Friday, April 06, 2007

Officers of the Court

Since the controversy about the selective firing of eight U.S. prosecutors last Autumn became a public and a political issue, I have from time to time wondered about those who are called “officers of the courts.”

Before last month, in the broadest sense of the phrase but excluding the administrative personnel (e.g., clerks, stenographers) employed by the courts, I would have included three categories: judges/justices, defenders, and prosecutors.

In the federal system, justices and judges (except bankruptcy judges and federal magistrates) are appointed by the president and confirmed by the Senate and serve for life unless removed for behavior. The Constitution does not prescribe qualifications to be met or what might disqualify a person. Over the decades, however, the usual practice has been for Senators or Representatives and legal organizations recommend candidates for appointment. Sometimes presidents have nominated cronies and political hacks and used the bench to pay off political supporters and big campaign donors. Inevitably, nominees tend to be of the same “temperament” as the president – e.g., a conservative president nominates conservative-leaning men and women while liberal or progressive presidents turn to those whose political philosophies are similar to theirs.

Upon confirmation, if they have not done so before, new jurists face what may be their greatest challenge. Since their “official” duties require the impartial application of law in the cases brought before them, judges must identify in their own minds those core values and ethical perceptions that constitute their sense of self and that serve as both a moral compass and a link to the community they serve. But they are also expected to identify and leave “at the chamber door” the politics of party, policy, and programs and to weigh whether a law or any part of a law adheres to or contravenes the Constitution, statutes, or administrative decisions.

In other words, while this begins as a political process – and one that can become extremely political before it ends – its product is supposed to be a-political. At the state level, however, some judges are elected, and are elected on a political platform or with a partisan identification.

The Constitution also provides that those accused of violating the law are entitled to competent defense representation in court. Anyone unable to afford to pay for the services of a person acceptable to the court (that is, one whose qualifications have been acknowledged and “has been admitted to the bar”) is guaranteed a court-appointed public defender. Since the courts have the responsibility to ensure representation is available and the power to appoint a defender, these defenders and those who litigate for pay are, unquestionably, officers of the court and in the court should be a-political.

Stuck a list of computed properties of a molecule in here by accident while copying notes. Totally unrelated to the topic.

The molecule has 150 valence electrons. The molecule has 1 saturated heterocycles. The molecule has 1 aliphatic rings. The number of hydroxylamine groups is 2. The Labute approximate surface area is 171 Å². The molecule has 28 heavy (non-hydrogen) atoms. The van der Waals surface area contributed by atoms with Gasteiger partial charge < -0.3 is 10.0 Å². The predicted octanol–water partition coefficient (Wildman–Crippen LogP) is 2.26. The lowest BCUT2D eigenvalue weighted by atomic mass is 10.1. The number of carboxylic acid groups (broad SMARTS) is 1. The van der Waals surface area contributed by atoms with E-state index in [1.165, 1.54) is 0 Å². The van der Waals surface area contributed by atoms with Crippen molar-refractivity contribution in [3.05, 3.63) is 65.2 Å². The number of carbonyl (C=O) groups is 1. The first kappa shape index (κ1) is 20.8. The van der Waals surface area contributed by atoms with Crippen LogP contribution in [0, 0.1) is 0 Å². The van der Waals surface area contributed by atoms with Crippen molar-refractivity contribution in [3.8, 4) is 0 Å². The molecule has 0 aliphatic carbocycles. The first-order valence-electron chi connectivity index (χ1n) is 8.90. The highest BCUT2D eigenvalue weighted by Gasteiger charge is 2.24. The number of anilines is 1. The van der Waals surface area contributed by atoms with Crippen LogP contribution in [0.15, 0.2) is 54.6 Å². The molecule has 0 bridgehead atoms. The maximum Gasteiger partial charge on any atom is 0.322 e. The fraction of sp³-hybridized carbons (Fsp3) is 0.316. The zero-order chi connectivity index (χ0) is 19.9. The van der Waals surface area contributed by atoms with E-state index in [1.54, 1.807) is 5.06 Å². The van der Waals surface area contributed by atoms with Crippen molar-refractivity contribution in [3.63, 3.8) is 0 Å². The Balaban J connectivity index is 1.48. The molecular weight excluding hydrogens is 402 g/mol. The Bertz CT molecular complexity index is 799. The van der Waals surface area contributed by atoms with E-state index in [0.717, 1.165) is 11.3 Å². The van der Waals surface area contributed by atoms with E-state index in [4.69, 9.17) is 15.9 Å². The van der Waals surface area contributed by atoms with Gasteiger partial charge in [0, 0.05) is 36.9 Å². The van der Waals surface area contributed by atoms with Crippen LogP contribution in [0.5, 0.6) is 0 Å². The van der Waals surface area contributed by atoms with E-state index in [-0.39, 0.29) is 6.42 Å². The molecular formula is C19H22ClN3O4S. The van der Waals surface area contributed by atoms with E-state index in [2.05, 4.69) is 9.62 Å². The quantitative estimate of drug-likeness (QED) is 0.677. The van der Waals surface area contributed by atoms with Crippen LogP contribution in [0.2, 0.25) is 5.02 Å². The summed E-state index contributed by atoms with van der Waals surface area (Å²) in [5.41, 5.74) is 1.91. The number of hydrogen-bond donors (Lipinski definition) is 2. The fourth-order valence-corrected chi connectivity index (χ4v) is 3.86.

Other than those who don judicial robes after the nomination-confirmation process – that is, those who “serve at the pleasure of the president – every four years just before the president-elect takes the oath of office (regardless of whether or not it is a second term) all presidential appointees are expected to formally submit their resignations. Those who do not resign can be fired – and in fact anyone serving at the pleasure of the chief executive can be fired at any time without having to be given a reason.

Federal prosecutors fall into the category of those who serve at the pleasure of the president. But as with those named to the federal court benches as judges and justices, prosecutors are confirmed by the Senate. (The attempt to subvert the confirmation process through invoking a little noticed emergency provision of the Patriot Act when there is no emergency – and then trying to cover-up the fact by lying to Congress is the catalyst for the current uproar.). But unlike judges and justices, prosecutors remain part of the executive branch.

Why? Because as I understand it, there is no constitutional requirement to prosecute. The executive is charged to enforce the laws of the United States. And while this is normally done by the legal system, other options exist.

This works as long as the Attorney General remembers that he is the people’s lawyer, not the president’s private lawyer/counsel.

It has not worked in this administration because this Attorney General still seems to think he is White House counsel. April 17 Attorney General Gonzales will appear before Congress to defend himself.

An unasked question – until now – is: will Gonzales act as his own attorney before Congress, thereby having a fool for a client – as the old caution asserts?

1 Comments:

Anonymous Kyle de Beausset said...

I came across your blog by looking up an op-ed on Immigration and I was wondering if you would consider linking to Immigration Orange. Email me at beausset at fas dot harvard dot edu if your interested.

1:16 PM  

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